Sermon 2771. Peter's Fall and Restoration

(No. 2771)




"And the Lord turned and looked at Peter. Then Peter remembered the word of the Lord, how He had said to him, Before the roostercrows, you will deny Me three times. So Peter went out and wept bitterly." Luke 22:61, 62.

PETER'S fall, as we noticed in our reading, is four times recorded, at considerable length, but it is not once excused. Thereis not, in any one of the records, a single word said by way of palliation of his great guilt. John pictures Peter's sin incolors of an almost neutral tint, yet he does not lessen its gravity.

Why, do you think, is this sad record thus given four times? Is it not in order that we should give it fourfold attention?It deserves this special mention, first, because it must have greatly increased the grief of the Lord Jesus Christ to knowthat while He was enduring untold indignities on His people's behalf, His most prominent disciple was denying Him with oathsand curses down at the lower end of the hall. Surely, this must have cut Him to the quick! I cannot imagine that any of thetortures that He endured from His enemies could have caused Him so much pain as this wicked denial by one of His closest friends.Let your pity and love to Jesus flow in deep and broad streams while you behold him that ate bread with Him thus lifting uphis heel against Him and even declaring that He knows not the Man! Blessed Master, there is not one tint of all the colorsof grief that is lacking in the picture of Your passion! It is not possible to depict sufferings more acute and intense thanwas Yours when You died, "the Just for the unjust," to bring us to God.

But, next, I think that Peter's fall and restoration are thus fully recorded to set forth the greatness of our Redeemer'ssaving power in the immediate prospect of His cruel death upon the Cross. Is it not wonderful to think that before He dies,He restores this great backslider-I had almost said, "this open apostate," for so he was, according to his own language, thoughhe was not so in heart? I can, in imagination, see poor Peter bending before the Cross of Calvary and looking up, throughtears of grief and joy, as he mourns his great guilt and sees it all forgiven!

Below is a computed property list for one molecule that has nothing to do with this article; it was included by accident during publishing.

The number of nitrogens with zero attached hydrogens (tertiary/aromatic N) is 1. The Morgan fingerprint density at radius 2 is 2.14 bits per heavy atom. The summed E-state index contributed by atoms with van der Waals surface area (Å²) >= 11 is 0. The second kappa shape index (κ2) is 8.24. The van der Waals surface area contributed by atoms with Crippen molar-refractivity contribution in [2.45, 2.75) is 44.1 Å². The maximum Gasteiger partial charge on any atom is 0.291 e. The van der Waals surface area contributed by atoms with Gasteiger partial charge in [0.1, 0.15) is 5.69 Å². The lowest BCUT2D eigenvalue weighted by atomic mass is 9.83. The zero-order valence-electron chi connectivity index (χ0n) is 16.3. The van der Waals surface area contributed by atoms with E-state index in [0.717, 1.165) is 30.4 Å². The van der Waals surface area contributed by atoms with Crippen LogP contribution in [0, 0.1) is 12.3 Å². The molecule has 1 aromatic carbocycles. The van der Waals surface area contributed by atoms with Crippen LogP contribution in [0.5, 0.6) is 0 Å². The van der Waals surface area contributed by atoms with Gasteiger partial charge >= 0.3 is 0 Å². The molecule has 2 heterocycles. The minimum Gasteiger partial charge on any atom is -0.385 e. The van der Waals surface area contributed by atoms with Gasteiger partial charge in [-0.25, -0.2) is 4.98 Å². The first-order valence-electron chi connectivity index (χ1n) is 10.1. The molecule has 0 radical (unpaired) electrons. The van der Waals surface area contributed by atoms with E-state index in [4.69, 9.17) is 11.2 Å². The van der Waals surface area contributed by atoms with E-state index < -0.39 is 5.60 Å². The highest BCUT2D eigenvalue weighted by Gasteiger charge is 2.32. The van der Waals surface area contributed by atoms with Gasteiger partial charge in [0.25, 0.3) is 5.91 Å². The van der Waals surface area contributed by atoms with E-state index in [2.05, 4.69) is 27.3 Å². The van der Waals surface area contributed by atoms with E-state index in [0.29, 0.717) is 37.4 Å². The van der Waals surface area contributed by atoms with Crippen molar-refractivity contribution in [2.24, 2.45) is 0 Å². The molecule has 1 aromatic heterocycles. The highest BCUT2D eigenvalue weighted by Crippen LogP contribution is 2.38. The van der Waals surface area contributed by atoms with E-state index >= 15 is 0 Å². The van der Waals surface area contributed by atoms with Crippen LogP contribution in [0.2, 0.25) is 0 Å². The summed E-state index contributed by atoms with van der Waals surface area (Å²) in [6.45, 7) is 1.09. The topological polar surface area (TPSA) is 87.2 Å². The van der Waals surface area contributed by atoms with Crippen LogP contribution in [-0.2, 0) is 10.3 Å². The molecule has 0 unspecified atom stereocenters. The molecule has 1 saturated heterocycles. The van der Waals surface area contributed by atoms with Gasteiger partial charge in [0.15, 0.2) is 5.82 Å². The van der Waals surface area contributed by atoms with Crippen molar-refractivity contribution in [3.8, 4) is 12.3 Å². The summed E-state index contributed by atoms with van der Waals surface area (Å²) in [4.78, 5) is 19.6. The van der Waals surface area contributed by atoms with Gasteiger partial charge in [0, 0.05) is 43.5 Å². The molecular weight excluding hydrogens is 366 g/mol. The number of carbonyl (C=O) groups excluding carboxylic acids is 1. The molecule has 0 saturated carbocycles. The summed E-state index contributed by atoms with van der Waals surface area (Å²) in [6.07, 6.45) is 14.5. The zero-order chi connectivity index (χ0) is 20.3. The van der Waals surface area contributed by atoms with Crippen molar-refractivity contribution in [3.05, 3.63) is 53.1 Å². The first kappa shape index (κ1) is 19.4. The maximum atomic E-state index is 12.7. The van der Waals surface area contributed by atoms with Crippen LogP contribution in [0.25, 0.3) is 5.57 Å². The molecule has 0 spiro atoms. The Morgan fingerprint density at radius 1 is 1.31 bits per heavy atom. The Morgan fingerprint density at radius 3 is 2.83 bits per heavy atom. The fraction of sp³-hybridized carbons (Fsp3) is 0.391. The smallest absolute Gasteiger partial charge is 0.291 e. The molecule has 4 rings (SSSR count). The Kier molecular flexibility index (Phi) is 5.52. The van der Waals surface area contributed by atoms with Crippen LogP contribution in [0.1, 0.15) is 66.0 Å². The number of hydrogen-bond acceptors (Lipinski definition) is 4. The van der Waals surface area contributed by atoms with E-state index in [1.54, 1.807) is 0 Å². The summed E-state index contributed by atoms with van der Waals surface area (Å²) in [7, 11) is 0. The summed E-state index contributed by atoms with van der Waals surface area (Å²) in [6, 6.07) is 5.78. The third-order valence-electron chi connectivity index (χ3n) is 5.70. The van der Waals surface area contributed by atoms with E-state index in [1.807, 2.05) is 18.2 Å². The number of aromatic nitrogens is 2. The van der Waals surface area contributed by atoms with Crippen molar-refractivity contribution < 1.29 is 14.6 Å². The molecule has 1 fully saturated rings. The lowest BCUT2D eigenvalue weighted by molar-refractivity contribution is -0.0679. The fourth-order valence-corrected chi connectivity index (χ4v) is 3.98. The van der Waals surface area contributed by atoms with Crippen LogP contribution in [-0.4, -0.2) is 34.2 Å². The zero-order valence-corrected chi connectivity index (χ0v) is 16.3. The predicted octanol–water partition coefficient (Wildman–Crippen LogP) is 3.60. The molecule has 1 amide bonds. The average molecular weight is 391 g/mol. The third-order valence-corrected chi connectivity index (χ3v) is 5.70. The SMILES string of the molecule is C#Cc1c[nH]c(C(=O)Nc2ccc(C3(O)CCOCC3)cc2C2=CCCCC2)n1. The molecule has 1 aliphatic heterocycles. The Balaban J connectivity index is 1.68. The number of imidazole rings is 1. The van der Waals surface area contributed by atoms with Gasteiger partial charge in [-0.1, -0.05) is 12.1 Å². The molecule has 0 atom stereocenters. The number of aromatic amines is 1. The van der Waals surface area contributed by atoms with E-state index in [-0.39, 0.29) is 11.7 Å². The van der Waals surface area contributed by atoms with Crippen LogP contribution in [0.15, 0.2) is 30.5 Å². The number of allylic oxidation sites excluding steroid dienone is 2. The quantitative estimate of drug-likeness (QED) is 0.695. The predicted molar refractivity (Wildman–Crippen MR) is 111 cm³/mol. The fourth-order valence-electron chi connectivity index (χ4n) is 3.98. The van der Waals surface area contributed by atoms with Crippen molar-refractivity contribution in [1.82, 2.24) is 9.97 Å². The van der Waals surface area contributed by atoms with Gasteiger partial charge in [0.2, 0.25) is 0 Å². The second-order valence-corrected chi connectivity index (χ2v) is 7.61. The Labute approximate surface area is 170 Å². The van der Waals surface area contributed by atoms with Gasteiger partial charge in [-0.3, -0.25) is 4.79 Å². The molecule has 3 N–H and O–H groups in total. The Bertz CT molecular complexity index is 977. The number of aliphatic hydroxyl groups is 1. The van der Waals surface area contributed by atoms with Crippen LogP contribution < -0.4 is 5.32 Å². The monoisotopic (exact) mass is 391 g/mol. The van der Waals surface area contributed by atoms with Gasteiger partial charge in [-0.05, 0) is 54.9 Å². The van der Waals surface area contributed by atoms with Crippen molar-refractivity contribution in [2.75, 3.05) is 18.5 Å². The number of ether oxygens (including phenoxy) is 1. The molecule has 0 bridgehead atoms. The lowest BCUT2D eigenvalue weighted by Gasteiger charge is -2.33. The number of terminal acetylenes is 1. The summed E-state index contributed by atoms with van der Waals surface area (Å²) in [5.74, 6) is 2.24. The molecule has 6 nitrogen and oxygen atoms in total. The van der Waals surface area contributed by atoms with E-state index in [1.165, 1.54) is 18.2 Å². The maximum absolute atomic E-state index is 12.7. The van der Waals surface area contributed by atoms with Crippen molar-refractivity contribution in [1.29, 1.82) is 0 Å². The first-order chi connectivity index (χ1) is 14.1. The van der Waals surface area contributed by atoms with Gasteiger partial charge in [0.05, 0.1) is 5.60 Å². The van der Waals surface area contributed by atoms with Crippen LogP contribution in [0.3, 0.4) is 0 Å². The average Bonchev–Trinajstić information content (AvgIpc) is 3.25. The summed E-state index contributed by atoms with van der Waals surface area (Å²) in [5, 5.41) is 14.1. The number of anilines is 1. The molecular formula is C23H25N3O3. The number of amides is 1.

Then comes the dying thief, to represent another class of characters who bring great Glory to our dying Lord. Peter is thebackslider restored-the dying thief is the sinner saved at the 11th hour. He was on the very brink of Hell, yet the Masterstretched out His hand to rescue him, saying, "Today shall you be with Me in Paradise." I cannot imagine two incidents revealinggreater Divine Grace than these two, which so richly adorn and embellish the Cross! As captives chained to the wheels of thereturning conqueror's chariot make his triumphal procession the more illustrious, so is Christ upon the Cross the more manifestlytriumphant in His Infinite Grace as He leads the restored Peter back to his Apos-tleship and takes the penitent thief, pluckedfrom Perdition, up with Himself into the Paradise of God!

Moreover, do you not think that there is, in this fourfold record, an instructive lesson for us concerning the frailty ofthe best of men? Holy Scripture does not tell us much about the best of men who lived in the olden times-its history of thesaints is somewhat scanty-but it is particular in recording their faults, as if its special purpose was to remind us thatthe best of men are but men at the best! This Peter, who seemed to lead the van, was yet so frail and fallible-so far frombeing the first "Infallible Bishop of Rome"-that he even denied his Lord and Master! That is about the only point, so faras I can see, in which the Pope of Rome is like Peter, for he, too, has great presumption and he can, with his bulls and hiscurses, go about as far as Peter did in denying his Lord! Peter's fall seems to say to each of us, "You, too, are weak. You,too, will fall if you are left to yourself. Therefore trust wholly to your Master, but never trust in yourself. Look

always to Him and rely not upon your own experience, or the firmness of your own resolutions-for you will assuredly fall,as Peter did, unless the almighty hand of Christ shall hold you up."

These lessons might profit us even if we learned no others, but I think we may find some more as I now proceed to speak toyou, first, concerning Peter's fall. Next, concerning the means of his recovery. Thirdly, concerning the signs of his restorationand, afterwards, if we have time for them, I hope to make a few general remarks upon the whole incident of Peter's fall andrestoration.

I. First, then, concerning PETER'S FALL.